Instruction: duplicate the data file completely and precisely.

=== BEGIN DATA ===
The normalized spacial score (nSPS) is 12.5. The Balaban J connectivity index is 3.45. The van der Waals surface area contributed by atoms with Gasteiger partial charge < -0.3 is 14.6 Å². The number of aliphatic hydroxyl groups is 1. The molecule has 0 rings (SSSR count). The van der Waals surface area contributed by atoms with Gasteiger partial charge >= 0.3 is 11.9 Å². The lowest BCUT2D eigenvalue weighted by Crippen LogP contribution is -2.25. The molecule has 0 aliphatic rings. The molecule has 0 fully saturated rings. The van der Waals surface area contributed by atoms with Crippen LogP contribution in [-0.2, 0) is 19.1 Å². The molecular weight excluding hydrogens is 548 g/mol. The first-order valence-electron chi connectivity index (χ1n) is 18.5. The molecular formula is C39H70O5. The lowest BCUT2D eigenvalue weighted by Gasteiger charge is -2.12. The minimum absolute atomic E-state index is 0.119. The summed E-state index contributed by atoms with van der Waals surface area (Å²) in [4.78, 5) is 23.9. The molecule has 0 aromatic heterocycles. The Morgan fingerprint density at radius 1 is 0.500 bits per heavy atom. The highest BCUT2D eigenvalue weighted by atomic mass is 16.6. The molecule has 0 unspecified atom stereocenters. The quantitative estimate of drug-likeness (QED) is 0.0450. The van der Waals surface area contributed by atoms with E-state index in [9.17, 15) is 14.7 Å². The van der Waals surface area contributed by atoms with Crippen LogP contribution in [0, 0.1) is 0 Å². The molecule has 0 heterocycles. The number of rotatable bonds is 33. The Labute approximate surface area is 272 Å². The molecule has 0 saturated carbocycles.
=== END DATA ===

The normalized spacial score (nSPS) is 12.5. The Balaban J connectivity index is 3.45. The van der Waals surface area contributed by atoms with Gasteiger partial charge < -0.3 is 14.6 Å². The number of aliphatic hydroxyl groups is 1. The molecule has 0 rings (SSSR count). The van der Waals surface area contributed by atoms with Gasteiger partial charge >= 0.3 is 11.9 Å². The lowest BCUT2D eigenvalue weighted by Crippen LogP contribution is -2.25. The molecule has 0 aliphatic rings. The molecule has 0 fully saturated rings. The van der Waals surface area contributed by atoms with Crippen LogP contribution in [-0.2, 0) is 19.1 Å². The molecular weight excluding hydrogens is 548 g/mol. The first-order valence-electron chi connectivity index (χ1n) is 18.5. The molecular formula is C39H70O5. The lowest BCUT2D eigenvalue weighted by Gasteiger charge is -2.12. The minimum absolute atomic E-state index is 0.119. The summed E-state index contributed by atoms with van der Waals surface area (Å²) in [4.78, 5) is 23.9. The molecule has 0 aromatic heterocycles. The Morgan fingerprint density at radius 1 is 0.500 bits per heavy atom. The highest BCUT2D eigenvalue weighted by atomic mass is 16.6. The molecule has 0 unspecified atom stereocenters. The quantitative estimate of drug-likeness (QED) is 0.0450. The van der Waals surface area contributed by atoms with E-state index in [9.17, 15) is 14.7 Å². The van der Waals surface area contributed by atoms with Crippen LogP contribution in [0, 0.1) is 0 Å². The molecule has 0 heterocycles. The number of rotatable bonds is 33. The Labute approximate surface area is 272 Å². The molecule has 0 saturated carbocycles.